Older Wine Lovers Prefer Screwcaps, Millennials Choose Corks

wine screwcap or no screwcap

Contrary to popular opinion, it’s millennials who actually prefer cork-sealed wine bottles, while those over 65 have moved towards screwcaps, according to a new study commissioned by Wine Intelligence.

According to the study, Older consumers in the United Kingdom are the most enthusiastic adopters of screwcap-sealed wines. “We have reached a point where utility and functionality are at least as important to consumers as tradition; our evidence shows that older consumers now prefer screwcap over cork-sealed bottles, as they are very easy to open,” Lulie Halstead, a senior analyst at Wine Intelligence, told The Drinks Business. “Our research indicates that acceptance of screwcap among drinkers over 65 years old is widespread. However, a greater percentage of consumers in their early 20s, according to our research, actually prefer cork.

“Gen Z associate cork with higher quality and may regard screwcap-sealed wines as less prestigious. Millennial respondents have also shown a preference for natural cork over alternatives like plastic stoppers.”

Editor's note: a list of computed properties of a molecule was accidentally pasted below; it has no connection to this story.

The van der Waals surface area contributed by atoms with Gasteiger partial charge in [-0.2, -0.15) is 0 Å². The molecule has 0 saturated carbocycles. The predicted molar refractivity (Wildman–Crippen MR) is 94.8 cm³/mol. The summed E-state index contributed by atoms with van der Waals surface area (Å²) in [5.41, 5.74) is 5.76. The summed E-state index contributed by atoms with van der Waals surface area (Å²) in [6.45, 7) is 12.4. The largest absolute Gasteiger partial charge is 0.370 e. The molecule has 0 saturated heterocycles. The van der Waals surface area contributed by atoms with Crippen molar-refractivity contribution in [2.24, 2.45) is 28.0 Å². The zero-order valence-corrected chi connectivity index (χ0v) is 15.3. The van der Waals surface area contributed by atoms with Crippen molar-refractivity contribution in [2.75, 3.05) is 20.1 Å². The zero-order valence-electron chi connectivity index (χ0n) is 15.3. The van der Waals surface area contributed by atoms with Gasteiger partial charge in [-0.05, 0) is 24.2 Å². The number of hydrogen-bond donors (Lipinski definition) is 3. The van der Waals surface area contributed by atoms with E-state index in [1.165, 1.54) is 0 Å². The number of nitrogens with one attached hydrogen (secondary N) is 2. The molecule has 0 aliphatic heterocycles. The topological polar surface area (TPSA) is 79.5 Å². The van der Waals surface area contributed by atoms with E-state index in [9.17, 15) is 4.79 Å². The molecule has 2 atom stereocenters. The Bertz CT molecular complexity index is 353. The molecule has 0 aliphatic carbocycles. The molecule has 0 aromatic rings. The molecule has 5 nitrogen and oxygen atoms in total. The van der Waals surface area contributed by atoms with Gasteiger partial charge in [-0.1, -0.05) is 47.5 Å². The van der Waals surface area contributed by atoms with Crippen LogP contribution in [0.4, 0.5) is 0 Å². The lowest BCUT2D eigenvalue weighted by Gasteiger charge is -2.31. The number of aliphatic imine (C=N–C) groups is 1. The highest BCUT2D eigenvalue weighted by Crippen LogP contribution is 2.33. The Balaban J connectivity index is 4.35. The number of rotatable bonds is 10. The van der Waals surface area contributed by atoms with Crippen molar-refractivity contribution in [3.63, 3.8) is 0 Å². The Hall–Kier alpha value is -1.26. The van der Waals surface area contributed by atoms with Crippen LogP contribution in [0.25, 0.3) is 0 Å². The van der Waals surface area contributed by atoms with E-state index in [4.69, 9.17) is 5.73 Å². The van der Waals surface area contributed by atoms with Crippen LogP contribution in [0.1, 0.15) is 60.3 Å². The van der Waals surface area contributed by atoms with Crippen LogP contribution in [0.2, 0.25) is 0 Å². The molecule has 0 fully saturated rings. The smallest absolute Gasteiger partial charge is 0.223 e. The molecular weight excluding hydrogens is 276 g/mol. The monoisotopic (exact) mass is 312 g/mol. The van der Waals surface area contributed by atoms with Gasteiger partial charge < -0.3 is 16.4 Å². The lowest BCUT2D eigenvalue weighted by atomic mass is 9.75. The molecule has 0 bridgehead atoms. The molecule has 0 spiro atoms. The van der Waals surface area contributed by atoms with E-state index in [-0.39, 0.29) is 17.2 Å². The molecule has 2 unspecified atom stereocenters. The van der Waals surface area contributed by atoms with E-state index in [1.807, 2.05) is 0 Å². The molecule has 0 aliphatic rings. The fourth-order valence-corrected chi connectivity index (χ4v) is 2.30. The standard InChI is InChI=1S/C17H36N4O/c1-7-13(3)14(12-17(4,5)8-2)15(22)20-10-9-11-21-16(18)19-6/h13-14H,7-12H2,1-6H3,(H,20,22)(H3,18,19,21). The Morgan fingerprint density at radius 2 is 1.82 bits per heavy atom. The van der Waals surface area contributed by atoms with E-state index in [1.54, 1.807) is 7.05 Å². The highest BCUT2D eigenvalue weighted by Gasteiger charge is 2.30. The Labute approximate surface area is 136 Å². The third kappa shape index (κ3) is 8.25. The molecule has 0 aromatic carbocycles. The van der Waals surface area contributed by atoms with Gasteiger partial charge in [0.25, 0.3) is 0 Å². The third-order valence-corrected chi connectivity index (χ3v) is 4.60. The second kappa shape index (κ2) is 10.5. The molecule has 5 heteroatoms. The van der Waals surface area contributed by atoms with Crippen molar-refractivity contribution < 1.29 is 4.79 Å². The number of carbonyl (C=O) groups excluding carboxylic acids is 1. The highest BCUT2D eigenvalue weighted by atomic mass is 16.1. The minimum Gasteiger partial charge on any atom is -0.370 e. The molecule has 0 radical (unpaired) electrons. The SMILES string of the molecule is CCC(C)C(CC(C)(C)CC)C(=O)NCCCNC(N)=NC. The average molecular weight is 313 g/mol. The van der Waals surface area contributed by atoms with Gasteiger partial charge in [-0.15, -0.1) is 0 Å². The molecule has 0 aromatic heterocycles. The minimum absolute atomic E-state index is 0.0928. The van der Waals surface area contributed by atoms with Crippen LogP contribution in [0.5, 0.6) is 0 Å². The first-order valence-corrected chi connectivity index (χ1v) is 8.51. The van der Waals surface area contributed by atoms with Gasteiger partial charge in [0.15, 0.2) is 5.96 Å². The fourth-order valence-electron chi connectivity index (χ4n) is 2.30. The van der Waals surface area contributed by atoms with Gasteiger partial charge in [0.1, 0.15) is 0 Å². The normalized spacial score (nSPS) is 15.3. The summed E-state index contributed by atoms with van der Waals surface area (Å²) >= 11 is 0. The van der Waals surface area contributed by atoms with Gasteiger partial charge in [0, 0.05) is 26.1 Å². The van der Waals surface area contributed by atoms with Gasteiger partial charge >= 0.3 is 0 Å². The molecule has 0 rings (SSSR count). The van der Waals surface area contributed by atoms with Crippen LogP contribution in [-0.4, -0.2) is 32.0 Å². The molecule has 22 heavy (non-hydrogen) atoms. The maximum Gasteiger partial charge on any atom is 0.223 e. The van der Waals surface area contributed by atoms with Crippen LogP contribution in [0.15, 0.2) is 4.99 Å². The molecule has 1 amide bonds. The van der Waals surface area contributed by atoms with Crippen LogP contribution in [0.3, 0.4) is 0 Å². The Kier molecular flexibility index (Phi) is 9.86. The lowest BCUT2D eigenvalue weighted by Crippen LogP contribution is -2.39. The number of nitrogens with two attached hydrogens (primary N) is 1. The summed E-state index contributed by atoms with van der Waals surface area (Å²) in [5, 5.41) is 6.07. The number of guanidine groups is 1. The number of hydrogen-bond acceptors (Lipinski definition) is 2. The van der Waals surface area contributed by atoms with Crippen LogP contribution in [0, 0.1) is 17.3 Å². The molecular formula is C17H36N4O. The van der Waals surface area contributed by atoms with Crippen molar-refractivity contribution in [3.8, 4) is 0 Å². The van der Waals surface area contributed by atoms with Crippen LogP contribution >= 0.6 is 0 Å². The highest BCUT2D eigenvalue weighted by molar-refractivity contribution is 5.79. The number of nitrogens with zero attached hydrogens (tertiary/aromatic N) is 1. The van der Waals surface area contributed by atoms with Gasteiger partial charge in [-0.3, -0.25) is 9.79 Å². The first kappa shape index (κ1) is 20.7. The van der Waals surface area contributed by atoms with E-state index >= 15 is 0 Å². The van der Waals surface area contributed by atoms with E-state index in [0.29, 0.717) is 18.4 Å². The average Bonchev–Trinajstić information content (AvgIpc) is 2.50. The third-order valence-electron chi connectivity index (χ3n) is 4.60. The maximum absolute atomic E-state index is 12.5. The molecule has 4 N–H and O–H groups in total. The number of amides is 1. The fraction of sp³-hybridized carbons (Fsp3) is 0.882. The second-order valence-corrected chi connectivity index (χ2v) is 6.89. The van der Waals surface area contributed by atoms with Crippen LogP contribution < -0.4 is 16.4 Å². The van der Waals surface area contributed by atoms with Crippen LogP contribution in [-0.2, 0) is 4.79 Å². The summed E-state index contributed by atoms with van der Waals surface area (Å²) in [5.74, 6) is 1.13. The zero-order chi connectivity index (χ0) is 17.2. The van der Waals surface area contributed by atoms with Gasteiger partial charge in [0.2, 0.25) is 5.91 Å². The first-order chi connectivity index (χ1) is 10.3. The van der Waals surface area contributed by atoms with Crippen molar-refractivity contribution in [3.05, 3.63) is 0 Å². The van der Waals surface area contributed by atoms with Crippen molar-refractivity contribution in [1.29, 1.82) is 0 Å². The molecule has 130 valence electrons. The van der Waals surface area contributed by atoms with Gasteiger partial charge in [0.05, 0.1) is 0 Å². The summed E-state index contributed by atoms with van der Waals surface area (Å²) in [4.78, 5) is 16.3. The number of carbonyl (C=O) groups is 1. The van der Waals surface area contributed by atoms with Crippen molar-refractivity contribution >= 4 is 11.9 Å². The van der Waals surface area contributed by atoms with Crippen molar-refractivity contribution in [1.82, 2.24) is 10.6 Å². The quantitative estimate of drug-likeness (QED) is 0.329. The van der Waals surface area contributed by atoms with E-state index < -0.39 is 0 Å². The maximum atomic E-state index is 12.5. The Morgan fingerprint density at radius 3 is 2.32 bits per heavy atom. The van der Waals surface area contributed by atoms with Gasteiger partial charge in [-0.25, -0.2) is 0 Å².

In Wine Intelligence’s Vinitrac survey, 51% of respondents aged 65 and over said “they liked” screwcap bottles. Meanwhile, 18% of respondents aged between 18-24 years old said they disliked screwcaps, compared to just 4% of the 65-plus demographic.

However, this data turns out to be quite regional, as attitudes towards bottle closure systems differ greatly in markets across the globe.

“Wine Intelligence’s data on the US market suggests that many older Americans are reluctant to purchase wines not sealed under cork,” Halstead reported. “This puts them at odds with their British counterparts.”

All-in-all, the younger generation’s support for cork-sealed wine bottles is good news for natural cork companies, especially in the UK. Gaining strength among such a sought-after market segment speaks well to the future of cork-sealed bottles.

In other modern wine news, winemakers are now looking to Israel’s Negev desert as wine regions across the globe continue to struggle with drought and wildfires due to climate change. Currently, winemakers in the barren